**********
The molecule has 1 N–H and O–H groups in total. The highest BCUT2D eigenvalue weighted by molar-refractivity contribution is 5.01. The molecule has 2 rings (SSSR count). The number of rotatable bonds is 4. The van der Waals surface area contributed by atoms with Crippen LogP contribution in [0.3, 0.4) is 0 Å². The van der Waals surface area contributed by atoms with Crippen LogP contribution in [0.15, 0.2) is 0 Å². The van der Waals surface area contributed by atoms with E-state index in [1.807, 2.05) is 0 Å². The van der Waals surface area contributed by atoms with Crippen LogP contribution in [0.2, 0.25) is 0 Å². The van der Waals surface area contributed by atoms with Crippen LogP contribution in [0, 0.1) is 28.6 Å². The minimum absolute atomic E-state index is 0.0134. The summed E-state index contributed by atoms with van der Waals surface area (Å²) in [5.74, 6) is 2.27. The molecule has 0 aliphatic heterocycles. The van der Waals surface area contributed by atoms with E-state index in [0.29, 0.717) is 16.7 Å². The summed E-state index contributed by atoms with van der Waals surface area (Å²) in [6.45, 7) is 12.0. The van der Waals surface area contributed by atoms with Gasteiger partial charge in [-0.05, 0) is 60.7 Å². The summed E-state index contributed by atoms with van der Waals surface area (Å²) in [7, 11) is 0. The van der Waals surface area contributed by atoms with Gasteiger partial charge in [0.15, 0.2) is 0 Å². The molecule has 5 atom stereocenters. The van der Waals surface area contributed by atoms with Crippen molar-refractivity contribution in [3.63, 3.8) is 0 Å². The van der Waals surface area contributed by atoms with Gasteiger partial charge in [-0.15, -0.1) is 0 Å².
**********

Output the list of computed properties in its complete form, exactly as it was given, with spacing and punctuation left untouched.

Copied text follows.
The molecule has 1 N–H and O–H groups in total. The highest BCUT2D eigenvalue weighted by molar-refractivity contribution is 5.01. The molecule has 2 rings (SSSR count). The number of rotatable bonds is 4. The van der Waals surface area contributed by atoms with Crippen LogP contribution in [0.3, 0.4) is 0 Å². The van der Waals surface area contributed by atoms with Crippen LogP contribution in [0.15, 0.2) is 0 Å². The van der Waals surface area contributed by atoms with E-state index in [1.807, 2.05) is 0 Å². The van der Waals surface area contributed by atoms with Crippen LogP contribution in [0.2, 0.25) is 0 Å². The van der Waals surface area contributed by atoms with Crippen LogP contribution in [0, 0.1) is 28.6 Å². The minimum absolute atomic E-state index is 0.0134. The summed E-state index contributed by atoms with van der Waals surface area (Å²) in [5.74, 6) is 2.27. The molecule has 0 aliphatic heterocycles. The van der Waals surface area contributed by atoms with E-state index in [0.29, 0.717) is 16.7 Å². The summed E-state index contributed by atoms with van der Waals surface area (Å²) in [6.45, 7) is 12.0. The van der Waals surface area contributed by atoms with Gasteiger partial charge in [-0.05, 0) is 60.7 Å². The summed E-state index contributed by atoms with van der Waals surface area (Å²) in [7, 11) is 0. The van der Waals surface area contributed by atoms with Gasteiger partial charge in [0.15, 0.2) is 0 Å². The molecule has 5 atom stereocenters. The van der Waals surface area contributed by atoms with Crippen molar-refractivity contribution in [3.63, 3.8) is 0 Å². The van der Waals surface area contributed by atoms with Gasteiger partial charge in [-0.15, -0.1) is 0 Å².